Mind, body, spirit: co-benefits for mental health from climate change adaptation and caring for country in remote Aboriginal Australian communities

Helen Berry, James Butler, Christopher Burgess, Ursula King, Komla Tsey, Yvonne Cadet-James, C Rigby, Beverley Raphael

    Research output: Contribution to journalArticlepeer-review

    44 Citations (Scopus)

    Abstract

    The evident and unresolved health disparity between Aboriginal and other Australians is testament to a history of systematic disenfranchisement. Stigma, lack of appropriate services and the expense of delivering services in remote settings make it impossible to adequately address mental health needs, including suicide, solely using a mainstream medical approach. Nor do mainstream approaches accommodate the relationship between Aboriginal health and connectedness to land, whether traditional or new land, remote or metropolitan. This review describes how caring-for-country projects on traditional lands in remote locations may provide a novel way to achieve the linked goals of climate change adaptation with co-benefits for social and emotional wellbeing.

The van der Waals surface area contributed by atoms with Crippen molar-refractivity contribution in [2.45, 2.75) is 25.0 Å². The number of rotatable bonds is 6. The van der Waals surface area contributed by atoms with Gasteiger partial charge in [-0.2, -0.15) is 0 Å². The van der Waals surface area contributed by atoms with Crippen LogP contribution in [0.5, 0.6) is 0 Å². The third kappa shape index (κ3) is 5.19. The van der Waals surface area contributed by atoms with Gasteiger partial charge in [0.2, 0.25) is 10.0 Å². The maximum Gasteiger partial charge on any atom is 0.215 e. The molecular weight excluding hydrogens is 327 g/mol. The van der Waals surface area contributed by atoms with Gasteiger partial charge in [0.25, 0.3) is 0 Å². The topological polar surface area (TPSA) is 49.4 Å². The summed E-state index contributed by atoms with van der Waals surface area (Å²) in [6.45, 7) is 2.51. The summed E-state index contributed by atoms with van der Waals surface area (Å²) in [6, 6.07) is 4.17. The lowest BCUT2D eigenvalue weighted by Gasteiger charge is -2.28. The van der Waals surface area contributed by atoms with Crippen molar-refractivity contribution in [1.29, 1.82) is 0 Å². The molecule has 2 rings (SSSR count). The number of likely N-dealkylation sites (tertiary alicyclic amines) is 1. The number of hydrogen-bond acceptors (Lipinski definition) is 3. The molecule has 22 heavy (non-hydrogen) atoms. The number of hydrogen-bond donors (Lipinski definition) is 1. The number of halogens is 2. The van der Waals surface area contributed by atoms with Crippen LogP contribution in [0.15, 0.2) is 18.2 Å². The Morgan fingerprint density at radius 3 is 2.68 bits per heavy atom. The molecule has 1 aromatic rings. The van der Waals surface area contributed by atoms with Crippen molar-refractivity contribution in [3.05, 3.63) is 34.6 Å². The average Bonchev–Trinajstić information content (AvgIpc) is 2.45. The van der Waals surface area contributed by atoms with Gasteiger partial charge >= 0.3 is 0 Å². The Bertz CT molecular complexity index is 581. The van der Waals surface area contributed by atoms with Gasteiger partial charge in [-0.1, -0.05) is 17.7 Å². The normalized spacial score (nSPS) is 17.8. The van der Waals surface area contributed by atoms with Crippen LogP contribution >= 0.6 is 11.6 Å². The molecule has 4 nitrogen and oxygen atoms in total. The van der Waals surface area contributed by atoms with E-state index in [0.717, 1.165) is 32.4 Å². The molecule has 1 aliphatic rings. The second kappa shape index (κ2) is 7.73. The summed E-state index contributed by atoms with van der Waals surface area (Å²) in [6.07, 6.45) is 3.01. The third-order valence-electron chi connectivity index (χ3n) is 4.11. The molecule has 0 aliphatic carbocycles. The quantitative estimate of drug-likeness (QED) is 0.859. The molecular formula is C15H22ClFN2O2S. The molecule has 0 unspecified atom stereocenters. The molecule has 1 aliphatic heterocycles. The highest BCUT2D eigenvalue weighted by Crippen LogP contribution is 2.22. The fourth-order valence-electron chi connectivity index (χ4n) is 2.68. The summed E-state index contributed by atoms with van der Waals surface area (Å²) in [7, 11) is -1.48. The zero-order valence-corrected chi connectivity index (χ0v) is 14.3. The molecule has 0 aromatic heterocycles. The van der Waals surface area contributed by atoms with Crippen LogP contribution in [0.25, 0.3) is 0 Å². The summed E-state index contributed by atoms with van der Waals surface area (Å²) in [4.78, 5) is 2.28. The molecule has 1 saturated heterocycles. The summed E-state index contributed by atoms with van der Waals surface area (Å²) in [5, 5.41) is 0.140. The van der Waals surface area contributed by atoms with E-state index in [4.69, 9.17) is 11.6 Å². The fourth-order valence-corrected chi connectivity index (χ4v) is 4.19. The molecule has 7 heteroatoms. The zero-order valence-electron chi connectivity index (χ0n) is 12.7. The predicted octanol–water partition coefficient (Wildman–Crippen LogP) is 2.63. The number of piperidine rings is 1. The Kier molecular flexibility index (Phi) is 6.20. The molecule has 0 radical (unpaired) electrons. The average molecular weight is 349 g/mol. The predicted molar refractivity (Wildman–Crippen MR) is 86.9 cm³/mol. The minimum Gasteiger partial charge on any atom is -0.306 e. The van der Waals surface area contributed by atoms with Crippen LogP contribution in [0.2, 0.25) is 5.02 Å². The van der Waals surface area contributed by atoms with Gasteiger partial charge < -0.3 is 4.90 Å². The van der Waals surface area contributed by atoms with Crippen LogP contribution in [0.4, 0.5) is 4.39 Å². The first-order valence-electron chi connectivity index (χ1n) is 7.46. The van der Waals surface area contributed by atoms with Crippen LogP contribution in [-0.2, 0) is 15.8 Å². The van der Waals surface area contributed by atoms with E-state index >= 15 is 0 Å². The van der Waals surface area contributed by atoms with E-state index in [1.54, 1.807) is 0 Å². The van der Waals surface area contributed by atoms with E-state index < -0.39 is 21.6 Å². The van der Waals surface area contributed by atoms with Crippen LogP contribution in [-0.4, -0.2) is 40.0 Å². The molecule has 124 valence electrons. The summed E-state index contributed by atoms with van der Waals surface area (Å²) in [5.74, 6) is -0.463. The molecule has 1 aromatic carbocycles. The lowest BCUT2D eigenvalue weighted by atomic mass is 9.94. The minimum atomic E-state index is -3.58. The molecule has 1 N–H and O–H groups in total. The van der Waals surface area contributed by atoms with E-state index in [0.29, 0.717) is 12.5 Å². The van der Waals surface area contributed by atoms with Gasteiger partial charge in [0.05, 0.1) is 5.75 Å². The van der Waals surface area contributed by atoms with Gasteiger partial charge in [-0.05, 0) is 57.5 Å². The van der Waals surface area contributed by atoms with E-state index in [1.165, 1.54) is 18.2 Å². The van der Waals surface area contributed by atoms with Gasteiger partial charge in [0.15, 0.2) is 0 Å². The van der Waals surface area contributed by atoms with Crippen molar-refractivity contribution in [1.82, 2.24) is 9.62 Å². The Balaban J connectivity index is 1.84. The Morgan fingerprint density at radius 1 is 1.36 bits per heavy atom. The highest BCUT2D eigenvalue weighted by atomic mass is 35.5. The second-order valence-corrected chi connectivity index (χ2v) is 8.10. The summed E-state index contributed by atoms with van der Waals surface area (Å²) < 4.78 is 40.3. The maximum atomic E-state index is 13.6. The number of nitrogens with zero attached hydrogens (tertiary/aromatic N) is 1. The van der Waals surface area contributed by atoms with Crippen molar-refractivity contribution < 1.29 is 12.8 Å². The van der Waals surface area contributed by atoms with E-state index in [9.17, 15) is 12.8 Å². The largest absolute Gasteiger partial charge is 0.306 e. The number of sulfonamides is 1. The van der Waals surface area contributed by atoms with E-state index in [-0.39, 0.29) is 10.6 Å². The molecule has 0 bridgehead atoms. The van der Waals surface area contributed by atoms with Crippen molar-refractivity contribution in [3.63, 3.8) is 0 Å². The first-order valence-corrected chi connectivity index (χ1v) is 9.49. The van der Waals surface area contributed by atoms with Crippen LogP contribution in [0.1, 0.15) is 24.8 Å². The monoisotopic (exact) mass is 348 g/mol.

Original languageEnglish
    Pages (from-to)139-145
    Number of pages7
    JournalNSW Public Health Bulletin
    Volume21
    Issue number5-6
    DOIs
    Publication statusPublished - May 2010

    Fingerprint

    Dive into the research topics of 'Mind, body, spirit: co-benefits for mental health from climate change adaptation and caring for country in remote Aboriginal Australian communities'. Together they form a unique fingerprint.

    Cite this